By: Tommy Rodriguez
One of my favorite things to do is play chauffeur for my little brother whenever he needs to be driven somewhere. Our rides throughout South Florida are one of the few times in our hectic lifestyles where we aren’t separated because of soccer practice or endless writing sessions.
“Take me far and far, this ain’t just my carBig KRIT rapping about his car, a place where he bonded with his father over rap music, is a perfect summation of how car music can bind people together…
This my Time Machine”
Our road trips aren’t just simple times on the street; they’re vehicles to bond with people in the passenger seat. My older brother taught me this lesson way back, when he drove me to school. Together we dove headfirst into the pool of cough syrup in Future’s backyard, attended Travis Scott’s Rodeo, and struggled to decipher Young Thug’s godly vocal inflections. He’s the one who got me into hip hop, and now as my brother grows up, I see how music passes through one sibling to another. Now I’m the one showing my brother the art form…
What kind of hip hop do we play when we drive together? We play the based music of Lil B the Based God, of course.
Why listen to Lil B, you ask? The answer is relatively simple: his-out of-this-dimension persona, eclectic and experimental edge, and nonchalant swagger is simply joyous to behold. Prior to playing Lil B for my little brother, hip hop seemed to be nothing more than some mere background noise as he played on his DS. Upon hearing the ever so catchy, lo-fi odyssey of “Monky Knot”, lil’ bro instantly noticed the brazen chaos of the track. He loved his first time hearing the rollercoaster of a song. Upon its finish, he simply looked at me, eyes wide with curiosity, and asked:
“What was that?”
“That, was Lil B!”
Now, as we journey into the world of Lil B’s infinitely expanding discography, my little brother and I have begun to bond over something we never talked about together. We talk about the beats of Lil B’s songs, discussing how crazy or memorable they are. Sometimes we rate the songs on a scale of 1-10, with my little brother dropping the ever rare 10 on the disco-tinged “100 Percent on B****** Freestyle”.
As downright bizarre as Lil B’s music is at times, the enjoyability of it never truly goes away. There’s always something to notice, something to catch your attention. My little brother loves the constant “yeaaaaahs” of Lil B’s more rap centric tracks, and loves pointing out the trademark positivity on his many tracks. Hell, he’s even memorized a few parts of his cinematic “Made Man” skit, cracking up with me as we look back on Lil B’s billion dollar music recording contract.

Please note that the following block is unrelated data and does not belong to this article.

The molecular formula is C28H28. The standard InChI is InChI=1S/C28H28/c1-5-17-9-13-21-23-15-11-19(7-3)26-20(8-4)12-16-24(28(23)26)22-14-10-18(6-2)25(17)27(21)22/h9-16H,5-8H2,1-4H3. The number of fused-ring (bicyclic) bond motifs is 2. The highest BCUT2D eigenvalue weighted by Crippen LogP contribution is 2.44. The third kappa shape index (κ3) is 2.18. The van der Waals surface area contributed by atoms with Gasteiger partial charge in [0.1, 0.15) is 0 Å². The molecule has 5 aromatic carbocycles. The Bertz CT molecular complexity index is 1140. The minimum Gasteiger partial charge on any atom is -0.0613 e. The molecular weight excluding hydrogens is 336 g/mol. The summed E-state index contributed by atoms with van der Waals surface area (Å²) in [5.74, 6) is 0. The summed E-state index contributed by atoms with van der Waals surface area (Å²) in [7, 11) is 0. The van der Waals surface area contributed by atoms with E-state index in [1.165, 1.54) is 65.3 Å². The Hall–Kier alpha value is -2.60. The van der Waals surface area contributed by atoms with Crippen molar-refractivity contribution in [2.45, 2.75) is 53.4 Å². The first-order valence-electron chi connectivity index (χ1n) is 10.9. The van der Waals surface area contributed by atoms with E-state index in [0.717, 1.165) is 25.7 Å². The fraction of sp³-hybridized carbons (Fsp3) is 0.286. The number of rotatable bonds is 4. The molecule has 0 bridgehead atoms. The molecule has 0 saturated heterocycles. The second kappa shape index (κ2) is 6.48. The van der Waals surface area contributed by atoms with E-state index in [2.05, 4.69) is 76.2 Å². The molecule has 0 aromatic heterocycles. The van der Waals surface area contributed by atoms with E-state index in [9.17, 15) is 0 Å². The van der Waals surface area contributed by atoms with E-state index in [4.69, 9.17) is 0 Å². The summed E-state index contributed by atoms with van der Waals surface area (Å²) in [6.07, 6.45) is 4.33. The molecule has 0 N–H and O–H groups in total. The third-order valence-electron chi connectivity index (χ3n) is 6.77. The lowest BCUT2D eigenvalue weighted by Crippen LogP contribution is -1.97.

Perhaps his young age makes him more open to the “Based” Music Lil B makes: it’s a type of music that you need to go into a different mindset in when you’re an older, more cynical hip hop head. Nonetheless, my little brother and I have now found common ground where we didn’t have before. Now, we know that music is a bridge across the gap that six years can make, a gap that can only widen as we get older if we can’t find common ground.
Lil B’s aforementioned eccentricity as an artist is something that my little brother has picked up on, and as I continue to drive him to and from his friends’ houses, I see him noticing more and more musical nuances. He’s now showing signs of liking other music, radio hits and occasional playlist romps. The odd side of the Based God, I believe, has shown him to continue striving forward to listen to more music, to appreciate the artistry in every second of a song. Even if the song is as hilarious as “10000 Blunts and Countin” or catchy as “Wonton Soup”.
The best thing about our journey into Lil B’s music together, is simply lil’ bro’s smile. Whenever he smiles at a hilarious Lil B punchline, or nods his head at a surprisingly infectious (if not different) instrumental, I know that together we’re having a blast. The car is always a welcome destination for me and my little bro; if we’re ever out of things to do, I know we can have a good time listening to Lil B the Based God.
Thank you Based God! And thank you, Lil’ Bro!